There are other books that I want to read but at the moment I’m not letting myself buy anything until I’ve read everything I’ve already got, so these are my top 10 books that I’m most excited to read from my ‘to be read’ list!

The book based on the cover and blurb alone seems like one of those Lord of the Rings-esque historical fantasy books and I used to be super into those. A lot of my books were bought from this discount warehouse my family used to go to on holiday when I was a teenager and I’m catching up on the books I bought then. This is one of them – I’m still intrigued by the concept even now I’m in my 20s.

On the other end of the scale, concepts of a human future where something drastic has changed is an interesting thing to explore in fiction – the Hunted explores a world where humanity has sacrificed fertility and children are a commodity (I think?) and I don’t know much more about it than that. I’m not sure how Shearer is going to explain how humans got to this stage so I’m really interested to see how thought out this book is.

The blurb seems like a stereotypical ‘boy meets wildly different girl and somehow they make it work’ but the main reasons I want to read this book are 1) it’s super hyped and I want to see if it’s worth all the positive reviews and 2) the cover is pretty. Mostly 2.

I wanted to write ‘I’m a huge fan of John Green’ and I am – I love the content he makes on YouTube and I still haven’t watched the fault in our stars movie because I loved the book and I didn’t know if it would translate well on film but I haven’t read any of his other books and I ‘looking for alaska’ is one of the only books I’ve never finished. Unless you count the books I was meant to read for my english literature a level. I know that when TATWD came out it got a lot of glowing reviews for its characterisation of mental health and I’m genuinely excited to read the book for that reason.

‘Fangirl’ stands as one of my favourite books of all time – ‘Carry On’ is the spin off, full length version of the fanfiction written by the main character. I want to reread ‘Fangirl’ before I read ‘Carry On’ but if they ever make a film of the book, I want to be in it. Just wanted to get that in writing.

Another one purely for the hype except I’m literally a decade late to the party – it’s a book I bought cheap and I want to see if I like or if I’m going to donate it to the charity shop but it’s another one with an interesting concept!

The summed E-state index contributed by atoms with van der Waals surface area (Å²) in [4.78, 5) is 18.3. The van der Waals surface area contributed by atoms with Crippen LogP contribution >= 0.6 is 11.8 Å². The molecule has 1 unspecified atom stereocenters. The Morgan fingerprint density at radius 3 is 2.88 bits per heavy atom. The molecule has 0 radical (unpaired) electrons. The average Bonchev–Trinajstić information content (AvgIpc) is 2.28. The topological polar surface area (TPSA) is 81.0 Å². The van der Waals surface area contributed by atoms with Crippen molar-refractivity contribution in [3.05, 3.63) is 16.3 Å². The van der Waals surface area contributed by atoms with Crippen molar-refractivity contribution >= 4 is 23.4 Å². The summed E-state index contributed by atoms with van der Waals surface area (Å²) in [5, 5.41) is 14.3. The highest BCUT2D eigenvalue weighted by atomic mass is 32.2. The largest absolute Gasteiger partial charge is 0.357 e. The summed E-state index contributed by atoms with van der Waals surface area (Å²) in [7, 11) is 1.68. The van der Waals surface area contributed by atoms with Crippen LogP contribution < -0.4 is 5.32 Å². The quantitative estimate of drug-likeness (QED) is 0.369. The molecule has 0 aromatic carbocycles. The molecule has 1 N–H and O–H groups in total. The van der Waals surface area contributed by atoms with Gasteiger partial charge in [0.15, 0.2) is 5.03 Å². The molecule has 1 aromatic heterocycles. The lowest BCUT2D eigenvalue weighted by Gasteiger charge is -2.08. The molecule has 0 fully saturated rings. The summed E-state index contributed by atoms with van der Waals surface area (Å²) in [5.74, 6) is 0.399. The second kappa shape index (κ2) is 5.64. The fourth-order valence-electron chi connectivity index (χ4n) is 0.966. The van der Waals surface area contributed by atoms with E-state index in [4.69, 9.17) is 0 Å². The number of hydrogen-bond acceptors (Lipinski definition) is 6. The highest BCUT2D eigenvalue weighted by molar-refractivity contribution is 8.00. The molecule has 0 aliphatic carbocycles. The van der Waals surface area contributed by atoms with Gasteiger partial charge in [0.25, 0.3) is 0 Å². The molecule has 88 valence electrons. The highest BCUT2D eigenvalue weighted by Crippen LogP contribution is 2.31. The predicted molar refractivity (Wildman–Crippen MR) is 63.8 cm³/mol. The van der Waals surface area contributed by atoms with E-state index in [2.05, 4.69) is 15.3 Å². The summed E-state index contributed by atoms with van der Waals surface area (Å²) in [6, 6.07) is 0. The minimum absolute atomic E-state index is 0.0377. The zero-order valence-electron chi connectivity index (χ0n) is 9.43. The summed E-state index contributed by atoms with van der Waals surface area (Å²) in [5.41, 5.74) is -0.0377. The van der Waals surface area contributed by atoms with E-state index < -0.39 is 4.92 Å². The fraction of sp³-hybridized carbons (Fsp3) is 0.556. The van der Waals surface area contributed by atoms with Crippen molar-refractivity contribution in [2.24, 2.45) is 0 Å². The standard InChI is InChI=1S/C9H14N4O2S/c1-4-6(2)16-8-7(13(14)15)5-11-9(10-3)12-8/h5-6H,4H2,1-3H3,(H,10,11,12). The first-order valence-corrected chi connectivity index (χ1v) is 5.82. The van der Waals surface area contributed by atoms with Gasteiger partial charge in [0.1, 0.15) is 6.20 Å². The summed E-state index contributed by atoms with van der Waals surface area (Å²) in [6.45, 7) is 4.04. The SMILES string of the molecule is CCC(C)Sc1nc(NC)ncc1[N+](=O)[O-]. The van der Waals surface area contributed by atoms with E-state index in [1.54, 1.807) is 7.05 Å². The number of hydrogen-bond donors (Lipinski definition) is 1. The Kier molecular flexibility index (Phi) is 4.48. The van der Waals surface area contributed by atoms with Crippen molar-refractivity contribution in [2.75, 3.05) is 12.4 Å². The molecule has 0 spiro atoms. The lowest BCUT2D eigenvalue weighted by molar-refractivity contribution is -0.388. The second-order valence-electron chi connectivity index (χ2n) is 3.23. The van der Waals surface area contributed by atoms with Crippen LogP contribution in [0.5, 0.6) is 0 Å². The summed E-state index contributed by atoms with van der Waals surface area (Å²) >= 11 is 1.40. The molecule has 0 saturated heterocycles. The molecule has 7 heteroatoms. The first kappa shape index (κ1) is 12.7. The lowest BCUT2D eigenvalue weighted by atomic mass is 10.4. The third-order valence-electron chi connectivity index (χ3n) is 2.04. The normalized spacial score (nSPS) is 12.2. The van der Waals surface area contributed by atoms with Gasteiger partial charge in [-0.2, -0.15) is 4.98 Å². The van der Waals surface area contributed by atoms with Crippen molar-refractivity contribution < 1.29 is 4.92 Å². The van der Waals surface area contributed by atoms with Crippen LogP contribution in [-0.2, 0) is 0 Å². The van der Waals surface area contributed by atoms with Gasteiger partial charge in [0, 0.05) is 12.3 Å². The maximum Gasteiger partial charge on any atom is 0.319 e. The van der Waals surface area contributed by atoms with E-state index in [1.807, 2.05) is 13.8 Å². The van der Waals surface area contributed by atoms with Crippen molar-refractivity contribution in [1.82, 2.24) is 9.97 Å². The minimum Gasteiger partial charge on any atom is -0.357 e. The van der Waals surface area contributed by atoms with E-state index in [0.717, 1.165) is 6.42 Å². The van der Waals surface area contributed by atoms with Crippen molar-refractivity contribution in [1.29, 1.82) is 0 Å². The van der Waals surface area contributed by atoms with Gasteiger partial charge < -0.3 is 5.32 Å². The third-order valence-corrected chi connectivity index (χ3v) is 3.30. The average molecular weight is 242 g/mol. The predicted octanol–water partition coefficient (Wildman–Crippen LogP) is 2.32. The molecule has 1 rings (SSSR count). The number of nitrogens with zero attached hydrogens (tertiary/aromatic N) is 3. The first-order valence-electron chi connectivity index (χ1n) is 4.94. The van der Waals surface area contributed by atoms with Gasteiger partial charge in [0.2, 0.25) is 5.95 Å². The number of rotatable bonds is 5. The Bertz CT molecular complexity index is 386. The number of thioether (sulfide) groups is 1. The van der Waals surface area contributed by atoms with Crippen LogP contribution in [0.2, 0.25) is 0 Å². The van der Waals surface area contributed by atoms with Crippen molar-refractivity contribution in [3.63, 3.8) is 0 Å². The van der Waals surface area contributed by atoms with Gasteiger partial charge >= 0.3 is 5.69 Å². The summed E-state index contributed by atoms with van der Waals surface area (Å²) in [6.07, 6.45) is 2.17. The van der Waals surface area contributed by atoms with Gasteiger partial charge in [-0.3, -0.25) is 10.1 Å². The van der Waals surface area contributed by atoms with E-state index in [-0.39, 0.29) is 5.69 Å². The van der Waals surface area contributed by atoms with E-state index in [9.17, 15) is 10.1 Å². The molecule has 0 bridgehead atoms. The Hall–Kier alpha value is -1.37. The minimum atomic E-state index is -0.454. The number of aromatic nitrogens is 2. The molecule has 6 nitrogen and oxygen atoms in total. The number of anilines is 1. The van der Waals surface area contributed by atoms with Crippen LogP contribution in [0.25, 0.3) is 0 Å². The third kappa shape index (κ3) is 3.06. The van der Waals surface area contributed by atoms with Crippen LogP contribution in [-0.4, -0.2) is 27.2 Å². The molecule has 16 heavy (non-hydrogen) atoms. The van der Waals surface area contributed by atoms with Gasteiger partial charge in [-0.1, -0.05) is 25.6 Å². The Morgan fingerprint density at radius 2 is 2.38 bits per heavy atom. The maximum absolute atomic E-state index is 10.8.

More hype/film adaptation hype. Lily Collins and Sam Claflin are in the film and I silently watched bits of the film over someone’s shoulder on a plane once and I liked the look of it. The main thing putting me off is the fact it’s a chunky book and I’m a fairly slow reader, but the picture of Lily Collins on the front is a good selling point.

The sequel to ‘if I stay’ which I think had a film adaptation that looked pretty rubbish, but I actually enjoyed the book a lot about seven years ago when I read it. I want to read both books in succession and remind myself what I liked about it. I always found it funny that by calling the sequel ‘where she went’ suggests an answer to the title of the first book ‘if I stay’ and that still makes me laugh.

I’ll be honest, I didn’t realise this was a sequel until I was finding the Amazon link but this one was a cheap buy with a pretty cover. ‘Be With Me’ seems like one of those easy read YA-chick-lit-esque books that I’d take on holiday or read after finishing a heavier book. Maybe I need to invest in the original!

Do I read most books because of hype and film adaptations? Potentially but I know very little about this book, but I love a sob story and ‘dying girl’ seems like a character that fulfils this desire.

Some of these books are really new, some of these books are a bit older but I’m really excited to read all of them – there’s only four books left on my reading goal for the year but I’m not limiting myself to only 12, if I want to start book 13 you can be sure I’m going to!

I’m currently reading Wilde Women by Louise Pentland and I’m thoroughly enjoying it – this series of books is really comforting and I whole heartedly recommend them if you enjoy watching family vlogs on YouTube because it’s like reading a cosy family vlog, I love it.

What books do you enjoy reading? Are there anything you think I’m missing out on? Let me know if you’ve read any of the books on my list!

Thank you so much for reading,

Sophie xx